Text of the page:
- The Washington Times - Monday, February 2, 2009


Every day she can, Jannie Isom walks a couple of hundred yards from her home for some of the best Atlantic views along the 60 miles of beach that make up South Carolina’s Grand Strand.

Not a single building obstructs the shore as she strolls the three blocks of Ocean Boulevard that runs parallel to the water. There are only weathered one-story houses and vacant lots. One house has iron burglar bars on the windows facing the ocean.

Atlantic Beach looks frozen in time. On a quiet, chilly gray day, Ms. Isom can almost hear the soulful sounds of Marvin Gaye, the Drifters and Otis Redding roll over the dunes, and she can almost picture summer lovers gliding across beachfront patios like they did 50 years ago, when segregation was the law and the place nicknamed “The Black Pearl” became a leading East Coast ocean resort for blacks.

The roughly quarter-square-mile town doesn’t look much different from its heyday, just more run-down. That sets it apart from most of the Grand Strand, where towering beachfront hotels nestle against neon restaurants and brightly lit attractions.

Roads and property lines drawn up under segregation have left Atlantic Beach physically isolated from its oceanfront neighbors. It connects to U.S. Highway 17, the main drag along the Grand Strand. All other roads are blocked on both ends, and fences mark the town line on both sides from the beach to the highway, effectively making the town a cul-de-sac facing the ocean and surrounded by North Myrtle Beach, which has almost 40 times the population.

In its isolation, Atlantic Beach is dying. Taxes are high, and the town contracts out all major services except its police force. Its single biggest taxpayer, the Crazy Horse strip club, paid its 2009 levy early to keep the town from laying off its handful of employees as it struggles under hundreds of thousands of dollars in unpaid court judgments. The six-seat zoning board has one member.

“I think there’s a future here. I’ve thought that for a number of years,” said Ms. Isom, 65, who moved here decades ago to run a novelty shop with her husband and to raise four children, all of whom have moved away. “We just need to get the right people in place to make it work.”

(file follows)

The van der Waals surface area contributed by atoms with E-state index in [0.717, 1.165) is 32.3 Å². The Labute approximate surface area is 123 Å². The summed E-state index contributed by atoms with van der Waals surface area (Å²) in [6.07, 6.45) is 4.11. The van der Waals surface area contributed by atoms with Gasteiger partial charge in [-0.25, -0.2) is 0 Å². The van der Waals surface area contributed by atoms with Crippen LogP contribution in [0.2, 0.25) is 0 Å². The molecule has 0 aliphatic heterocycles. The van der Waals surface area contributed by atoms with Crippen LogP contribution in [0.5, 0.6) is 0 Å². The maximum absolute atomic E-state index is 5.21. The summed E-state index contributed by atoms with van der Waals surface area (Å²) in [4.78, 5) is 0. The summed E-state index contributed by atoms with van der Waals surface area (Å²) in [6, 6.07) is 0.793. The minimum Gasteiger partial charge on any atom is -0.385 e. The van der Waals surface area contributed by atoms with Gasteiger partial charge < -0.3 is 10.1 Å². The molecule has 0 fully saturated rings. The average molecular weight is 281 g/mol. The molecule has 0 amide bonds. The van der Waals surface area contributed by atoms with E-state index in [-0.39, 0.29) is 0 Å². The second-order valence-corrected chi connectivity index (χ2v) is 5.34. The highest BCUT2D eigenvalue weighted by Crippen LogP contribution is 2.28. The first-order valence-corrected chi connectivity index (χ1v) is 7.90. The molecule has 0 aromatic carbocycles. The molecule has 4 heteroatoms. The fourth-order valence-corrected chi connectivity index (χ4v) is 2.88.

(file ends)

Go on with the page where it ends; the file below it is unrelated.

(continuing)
Many of the 390 residents say they want to save the town from fading away entirely or getting swallowed in a merger with the surrounding city. Atlantic Beach sits decaying, however, while decisions about the way forward keep stalling as old-timers and newcomers quarrel over key decisions, including how to pay off the town’s debt and whom to hire as city manager.

For Ms. Isom and others, the fight over this relic of segregation - still more than 80 percent black - is a question of history and black achievement. Just ask John Sketers, 73, whose parents opened a restaurant in Atlantic Beach when he was a teenager in 1952. He came back 40 years ago, serving as a town councilman for about half that time.

“I want to prove to people in general that we are capable of maintaining and operating a city just as well as anyone else,” Mr. Sketers said.

On the other side are people like Donnell Thompson, voted into council a year ago. The 50-year-old black businessman fell for Atlantic Beach, moving here two years ago because he felt he could put his money, earned by leasing buildings to health-care firms, back into an area where the majority of the people are black to help it thrive again.

The old guard’s way of thinking is keeping that from happening, he said.

“Atlantic Beach as you once knew it will never be the same. Clearly a lot of land has changed hands. That alone has changed the landscape,” Mr. Thompson said. “I think it can be a great place to live on the Grand Strand. There’s a lot of culture, there’s a lot of history there. But that’s then and this is now.”

Mr. Thompson, other newer arrivals and people who have fallen out of favor with those who helped charter Atlantic Beach in 1966 often clash with pioneers like Mr. Sketers.